"Our staff members live in the community too," he said. "They have family, people they care about, but they have to go to work to fulfill their essential duties. So they are taking precautions: good hygiene at work, changing and showering at home. They care about the community too. And they're putting themselves in harm's way by coming to work, similar to health care workers. So if you see someone at the store, keep that in mind."

The DOC spokesperson made the point that the coronavirus has likely spread throughout the general population already, that they're just not tested.

"There aren't enough tests, for the community, the state or the prisons," he said. "To believe 'our town doesn't have it yet,' is not a viable way to operate during this pandemic."


Suit filed for inmates

The American Civil Liberties Union of Minnesota filed court documents Wednesday demanding the release of inmates endangered by COVID-19 at the Moose Lake prison. A petition was filed in Sixth District Court in Carlton against the state Department of Corrections. At least a dozen inmates in Moose Lake are confirmed as positive for COVID-19 and another 31 inmates are presumed positive, the DOC has reported. The ACLUalso mentioned that correctional staff also have COVID-19. ACLU attorney Dan Shulman said the lawsuit asks the state to appoint someone to help the Corrections Department increase testing and social distancing efforts. The petition says the prison is not fulfilling its constitutional duty to keep people in custody safe. It alleges the prison is still holding as many as eight men in a cell and permitting unrestricted access to showers, communal phones, vending machines and other facilities. The organization says there is no way for people in the prison to practice social distancing.

~Mike Creger / Pine Knot News


Following illness numbers can be a tricky game

It can be tempting to fixate on numbers as the coronavirus makes its way through the population near and far. Each day, government agencies faithfully report the number of confirmed cases, the number of dead, the number of those who have recovered and more.

But those numbers don’t always add up, and they don’t tell the full story.

So far, in Carlton County, the majority of confirmed COVID-19 cases is related to the Moose Lake prison, either people incarcerated there or prison employees who work there. But the number of confirmed cases tells only part of the story. A lack of tests means that many who are sick with symptoms of COVID-19 are not tested — and therefore not counted, even if they called a hotline or talked to a doctor — because they’re not in a priority group for testing.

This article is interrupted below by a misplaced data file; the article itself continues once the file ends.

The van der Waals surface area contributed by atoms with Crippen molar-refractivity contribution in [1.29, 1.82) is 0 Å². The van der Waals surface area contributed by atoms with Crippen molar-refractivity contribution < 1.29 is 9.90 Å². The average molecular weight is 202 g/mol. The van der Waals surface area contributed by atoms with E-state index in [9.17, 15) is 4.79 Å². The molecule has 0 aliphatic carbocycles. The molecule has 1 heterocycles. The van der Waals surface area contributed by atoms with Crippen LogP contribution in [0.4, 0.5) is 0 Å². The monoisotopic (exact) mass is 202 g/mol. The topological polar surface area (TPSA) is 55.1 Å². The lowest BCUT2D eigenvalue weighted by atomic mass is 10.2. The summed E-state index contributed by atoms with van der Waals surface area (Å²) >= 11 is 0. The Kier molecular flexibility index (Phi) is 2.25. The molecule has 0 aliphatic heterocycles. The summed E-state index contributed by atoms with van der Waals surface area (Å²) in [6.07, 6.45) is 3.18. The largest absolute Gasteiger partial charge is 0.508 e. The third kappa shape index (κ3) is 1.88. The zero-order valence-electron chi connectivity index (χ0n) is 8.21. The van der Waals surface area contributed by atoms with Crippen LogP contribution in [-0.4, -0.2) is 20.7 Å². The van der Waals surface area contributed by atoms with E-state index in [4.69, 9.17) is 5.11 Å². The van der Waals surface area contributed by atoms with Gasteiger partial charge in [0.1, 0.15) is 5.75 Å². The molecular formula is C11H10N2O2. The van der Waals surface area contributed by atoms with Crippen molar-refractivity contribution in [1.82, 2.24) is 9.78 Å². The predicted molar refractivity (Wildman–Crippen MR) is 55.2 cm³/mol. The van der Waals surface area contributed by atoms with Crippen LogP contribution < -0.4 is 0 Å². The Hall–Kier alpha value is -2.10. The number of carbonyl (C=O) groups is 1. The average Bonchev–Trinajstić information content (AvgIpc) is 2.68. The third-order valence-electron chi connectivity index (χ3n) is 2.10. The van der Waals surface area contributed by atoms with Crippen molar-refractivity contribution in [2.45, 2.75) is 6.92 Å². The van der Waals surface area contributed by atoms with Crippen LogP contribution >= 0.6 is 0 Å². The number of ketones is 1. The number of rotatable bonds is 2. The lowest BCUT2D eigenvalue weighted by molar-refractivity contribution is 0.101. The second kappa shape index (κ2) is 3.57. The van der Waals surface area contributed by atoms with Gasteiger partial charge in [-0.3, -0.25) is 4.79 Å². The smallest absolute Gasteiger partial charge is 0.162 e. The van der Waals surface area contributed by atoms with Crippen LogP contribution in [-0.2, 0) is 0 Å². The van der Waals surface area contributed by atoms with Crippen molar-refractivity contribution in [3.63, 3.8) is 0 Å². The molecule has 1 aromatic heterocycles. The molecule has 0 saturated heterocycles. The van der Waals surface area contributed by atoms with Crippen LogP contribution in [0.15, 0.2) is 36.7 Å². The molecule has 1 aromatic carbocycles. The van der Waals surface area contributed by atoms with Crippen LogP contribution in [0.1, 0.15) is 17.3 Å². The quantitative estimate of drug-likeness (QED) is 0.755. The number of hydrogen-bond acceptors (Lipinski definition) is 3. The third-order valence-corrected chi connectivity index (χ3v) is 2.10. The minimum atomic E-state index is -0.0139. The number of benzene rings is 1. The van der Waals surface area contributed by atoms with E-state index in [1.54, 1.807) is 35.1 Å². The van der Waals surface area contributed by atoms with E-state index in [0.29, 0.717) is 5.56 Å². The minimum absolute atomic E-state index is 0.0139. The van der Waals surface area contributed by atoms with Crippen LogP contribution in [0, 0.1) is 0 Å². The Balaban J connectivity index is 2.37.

The Centers for Disease Control and Prevention says hospitalized patients and health care workers should be at the front of the line for testing. People in long-term care and other congregate living facilities (such as group homes, jails and prisons) should come next. A person living in a single-family home will, in most cases, be told to isolate themselves. Unless they begin to have breathing problems, these people won’t be tested because they won’t end up in the hospital.

Carlton County public information office and public health educator Meghann Levitt said the Minnesota Department of Health investigates each lab-confirmed positive case.

“We know this is only a snapshot of current activity, as community transmission is prevalent and there are many more cases occurring than have been lab tested,” Levitt said in an interview with the Pine Knot News earlier this month.

Just how much the U.S. and other countries are undercounting the number of infected people and deaths due to COVID-19 is unknown.

But practices and procedures are changing as the disease continues to spread. New York City is now including “probable” deaths, people who displayed symptoms but were not tested. The death toll there topped 10,000 on Tuesday, April 14, after city health officials reported 3,778 new fatalities throughout the duration of the pandemic.

In Minnesota, the Department of Corrections is reporting “presumed” cases among the incarcerated but, so far, the Minnesota Department of Health is not including those cases in its daily tally. On Wednesday, the DOC reported a total of 43 confirmed and presumed cases of COVID-19 at its Moose Lake facility. The same day, MDH reported a total of 27 cases in Carlton County.

Levitt expects tracking to get better with time, but encourages people to be patient and keep following the health and safety recommendations.

Including staff and inmates who are both confirmed and presumed positive for COVID-19, the number of sick at Moose Lake Prison had reached 55 as of April 15. That includes seven who have recovered.

“MDH and Governor Walz are working with local partners to pursue better ways of tracking cases, down the road, through testing measures,” she said. “Since most cases are mild though, those who have symptoms of COVID-19 are encouraged to stay at home, and not seek medical care unless their symptoms worsen or become unmanageable at home. It is OK not to be tested, and the best prevention right now is to stay home, practice social distancing, wash your hands and cover your cough.”